md1: p2 size 957241344 exceeds device capacity, limited to end of disk

The md1 was configured as a system root partition with Ext4 and md0 was a Swap (which seemed to work). For installation I followed the instructions at https://help.ubuntu.com/10.04/serverguide/C/advanced-installation.html

BTW, I also used the amd64 server version of Lucid.

Thomas Krause (krause) wrote :

Ok, I think found the problem and a solution/workaround:

When you ask the installer to partition the free space on the disk it will prompt you with the size of the new partition. Per default this is "500.1 GB". If you first add a smaller Swap and then a second partition this will be smaller, but still something like "482.1 GB".

I you enter by hand "500GB" (or with multiple partitions something that the sum is not bigger than 500GB) than everything works fine and as it should.

Maybe 500.1 GB *is* the right number for the 500GB drive but I somehow doubt it and blame the installer for choosing a wrong default value ;-)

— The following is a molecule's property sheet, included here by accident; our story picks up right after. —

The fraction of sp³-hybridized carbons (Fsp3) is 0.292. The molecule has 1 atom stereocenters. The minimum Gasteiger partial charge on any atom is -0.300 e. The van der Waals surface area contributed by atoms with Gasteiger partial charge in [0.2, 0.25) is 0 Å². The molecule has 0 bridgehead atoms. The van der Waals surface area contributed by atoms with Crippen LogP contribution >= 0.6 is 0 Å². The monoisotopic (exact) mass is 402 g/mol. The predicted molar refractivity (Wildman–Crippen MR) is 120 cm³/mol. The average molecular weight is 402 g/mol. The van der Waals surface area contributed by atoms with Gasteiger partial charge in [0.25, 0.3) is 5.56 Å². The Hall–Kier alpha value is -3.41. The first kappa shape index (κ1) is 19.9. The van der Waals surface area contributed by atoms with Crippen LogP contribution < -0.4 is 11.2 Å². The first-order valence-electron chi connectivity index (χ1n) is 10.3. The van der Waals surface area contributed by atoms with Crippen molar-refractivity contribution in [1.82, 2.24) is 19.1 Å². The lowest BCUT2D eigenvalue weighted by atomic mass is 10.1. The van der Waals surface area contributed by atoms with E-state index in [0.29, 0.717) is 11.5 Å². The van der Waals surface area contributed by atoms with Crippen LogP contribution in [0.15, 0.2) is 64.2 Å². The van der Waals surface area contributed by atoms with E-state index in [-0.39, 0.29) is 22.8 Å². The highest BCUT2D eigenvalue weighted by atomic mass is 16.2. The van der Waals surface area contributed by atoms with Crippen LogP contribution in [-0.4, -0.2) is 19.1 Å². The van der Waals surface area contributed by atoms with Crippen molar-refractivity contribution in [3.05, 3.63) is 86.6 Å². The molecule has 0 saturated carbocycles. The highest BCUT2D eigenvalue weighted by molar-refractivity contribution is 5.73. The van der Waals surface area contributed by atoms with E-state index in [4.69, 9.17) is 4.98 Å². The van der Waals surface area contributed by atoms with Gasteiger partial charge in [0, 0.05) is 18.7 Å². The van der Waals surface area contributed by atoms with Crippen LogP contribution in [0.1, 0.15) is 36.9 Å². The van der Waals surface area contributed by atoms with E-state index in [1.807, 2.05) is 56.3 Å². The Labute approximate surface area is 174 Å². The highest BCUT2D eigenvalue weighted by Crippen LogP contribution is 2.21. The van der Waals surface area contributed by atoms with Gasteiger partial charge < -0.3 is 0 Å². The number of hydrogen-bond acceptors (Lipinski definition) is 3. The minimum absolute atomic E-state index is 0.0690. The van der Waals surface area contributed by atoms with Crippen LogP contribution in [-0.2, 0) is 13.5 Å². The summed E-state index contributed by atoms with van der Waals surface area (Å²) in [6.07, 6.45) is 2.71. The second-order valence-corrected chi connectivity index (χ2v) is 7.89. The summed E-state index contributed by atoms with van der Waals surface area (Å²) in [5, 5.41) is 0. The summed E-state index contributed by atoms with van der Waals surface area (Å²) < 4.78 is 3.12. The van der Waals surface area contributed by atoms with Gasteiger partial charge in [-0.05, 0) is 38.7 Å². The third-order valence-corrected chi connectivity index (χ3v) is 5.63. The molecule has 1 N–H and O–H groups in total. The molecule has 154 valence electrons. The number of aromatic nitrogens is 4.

midair77 (midair77) wrote :

I just tried to install 10.04 amd64 server on a box with 3 500G WD and 1 500G Hitachi Drives. I wanted to setup Raid 5 and then LVM for all the partitions. I used the latest ISO files.

Raid 5 for sda1,sdb1,sdc1,sdd1
LVM named system: /, /boot, /home, /var, /tmp, /usr, /usr/local, /opt

After installation and the box rebooted, I got error and initramfs prompt.

ALERT!! /dev/mapper/system-root does not exist. Dropping to a shell!

cat /proc/cmdline
BOOT_IMAGE=/vmlinuz-2.6.32-21-server root=/dev/mapper/system-root ro quiet

cat /proc/mdstat and I saw that md0 raid 5 with sd[abcd] is resyncing...

ls /dev/mapper
control
ls /dev/md*
/dev/md0p1 /dev/md0

As you can see there is no system-root and etc under /dev/mapper.